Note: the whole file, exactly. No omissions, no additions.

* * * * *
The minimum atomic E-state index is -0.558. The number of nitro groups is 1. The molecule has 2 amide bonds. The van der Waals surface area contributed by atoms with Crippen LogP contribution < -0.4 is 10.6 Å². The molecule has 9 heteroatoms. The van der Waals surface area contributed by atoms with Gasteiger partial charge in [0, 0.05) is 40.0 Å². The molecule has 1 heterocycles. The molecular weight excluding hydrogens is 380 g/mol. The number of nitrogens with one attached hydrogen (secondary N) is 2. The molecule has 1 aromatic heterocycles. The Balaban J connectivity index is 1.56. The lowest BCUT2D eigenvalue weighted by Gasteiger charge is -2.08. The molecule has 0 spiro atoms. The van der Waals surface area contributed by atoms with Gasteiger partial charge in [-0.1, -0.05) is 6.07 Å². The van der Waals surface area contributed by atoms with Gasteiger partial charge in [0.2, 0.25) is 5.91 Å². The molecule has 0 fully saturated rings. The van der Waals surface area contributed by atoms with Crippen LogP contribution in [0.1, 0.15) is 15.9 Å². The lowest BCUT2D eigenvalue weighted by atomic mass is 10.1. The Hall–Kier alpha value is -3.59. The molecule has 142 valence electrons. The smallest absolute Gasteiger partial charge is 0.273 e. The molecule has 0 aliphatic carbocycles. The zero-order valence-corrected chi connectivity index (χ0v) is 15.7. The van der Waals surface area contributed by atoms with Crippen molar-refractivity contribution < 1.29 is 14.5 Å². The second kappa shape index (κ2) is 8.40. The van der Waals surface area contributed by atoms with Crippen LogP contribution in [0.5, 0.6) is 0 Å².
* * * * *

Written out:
The minimum atomic E-state index is -0.558. The number of nitro groups is 1. The molecule has 2 amide bonds. The van der Waals surface area contributed by atoms with Crippen LogP contribution < -0.4 is 10.6 Å². The molecule has 9 heteroatoms. The van der Waals surface area contributed by atoms with Gasteiger partial charge in [0, 0.05) is 40.0 Å². The molecule has 1 heterocycles. The molecular weight excluding hydrogens is 380 g/mol. The number of nitrogens with one attached hydrogen (secondary N) is 2. The molecule has 1 aromatic heterocycles. The Balaban J connectivity index is 1.56. The lowest BCUT2D eigenvalue weighted by Gasteiger charge is -2.08. The molecule has 0 spiro atoms. The van der Waals surface area contributed by atoms with Gasteiger partial charge in [-0.1, -0.05) is 6.07 Å². The van der Waals surface area contributed by atoms with Gasteiger partial charge in [0.2, 0.25) is 5.91 Å². The molecule has 0 fully saturated rings. The van der Waals surface area contributed by atoms with Crippen LogP contribution in [0.1, 0.15) is 15.9 Å². The lowest BCUT2D eigenvalue weighted by atomic mass is 10.1. The Hall–Kier alpha value is -3.59. The molecule has 142 valence electrons. The smallest absolute Gasteiger partial charge is 0.273 e. The molecule has 0 aliphatic carbocycles. The zero-order valence-corrected chi connectivity index (χ0v) is 15.7. The van der Waals surface area contributed by atoms with Crippen molar-refractivity contribution < 1.29 is 14.5 Å². The second kappa shape index (κ2) is 8.40. The van der Waals surface area contributed by atoms with Crippen LogP contribution in [0.5, 0.6) is 0 Å².